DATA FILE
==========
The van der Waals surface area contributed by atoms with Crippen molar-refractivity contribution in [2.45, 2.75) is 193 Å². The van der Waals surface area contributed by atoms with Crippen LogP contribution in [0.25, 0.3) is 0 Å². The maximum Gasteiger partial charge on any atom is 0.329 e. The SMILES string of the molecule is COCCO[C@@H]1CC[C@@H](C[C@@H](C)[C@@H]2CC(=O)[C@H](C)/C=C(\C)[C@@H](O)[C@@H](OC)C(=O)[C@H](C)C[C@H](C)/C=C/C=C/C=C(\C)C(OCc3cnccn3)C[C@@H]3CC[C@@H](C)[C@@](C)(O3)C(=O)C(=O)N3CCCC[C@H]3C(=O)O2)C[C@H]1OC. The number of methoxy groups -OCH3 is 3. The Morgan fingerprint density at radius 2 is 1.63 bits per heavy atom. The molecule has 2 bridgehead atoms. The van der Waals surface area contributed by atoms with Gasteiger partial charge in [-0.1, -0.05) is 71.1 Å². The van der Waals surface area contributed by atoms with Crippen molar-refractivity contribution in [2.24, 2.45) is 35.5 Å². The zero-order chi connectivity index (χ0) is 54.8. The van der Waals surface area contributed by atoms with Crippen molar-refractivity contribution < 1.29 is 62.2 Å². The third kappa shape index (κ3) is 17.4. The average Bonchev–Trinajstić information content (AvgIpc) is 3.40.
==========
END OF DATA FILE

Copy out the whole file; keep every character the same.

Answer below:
The van der Waals surface area contributed by atoms with Crippen molar-refractivity contribution in [2.45, 2.75) is 193 Å². The van der Waals surface area contributed by atoms with Crippen LogP contribution in [0.25, 0.3) is 0 Å². The maximum Gasteiger partial charge on any atom is 0.329 e. The SMILES string of the molecule is COCCO[C@@H]1CC[C@@H](C[C@@H](C)[C@@H]2CC(=O)[C@H](C)/C=C(\C)[C@@H](O)[C@@H](OC)C(=O)[C@H](C)C[C@H](C)/C=C/C=C/C=C(\C)C(OCc3cnccn3)C[C@@H]3CC[C@@H](C)[C@@](C)(O3)C(=O)C(=O)N3CCCC[C@H]3C(=O)O2)C[C@H]1OC. The number of methoxy groups -OCH3 is 3. The Morgan fingerprint density at radius 2 is 1.63 bits per heavy atom. The molecule has 2 bridgehead atoms. The van der Waals surface area contributed by atoms with Gasteiger partial charge in [-0.1, -0.05) is 71.1 Å². The van der Waals surface area contributed by atoms with Crippen molar-refractivity contribution in [2.24, 2.45) is 35.5 Å². The zero-order chi connectivity index (χ0) is 54.8. The van der Waals surface area contributed by atoms with Crippen molar-refractivity contribution < 1.29 is 62.2 Å². The third kappa shape index (κ3) is 17.4. The average Bonchev–Trinajstić information content (AvgIpc) is 3.40.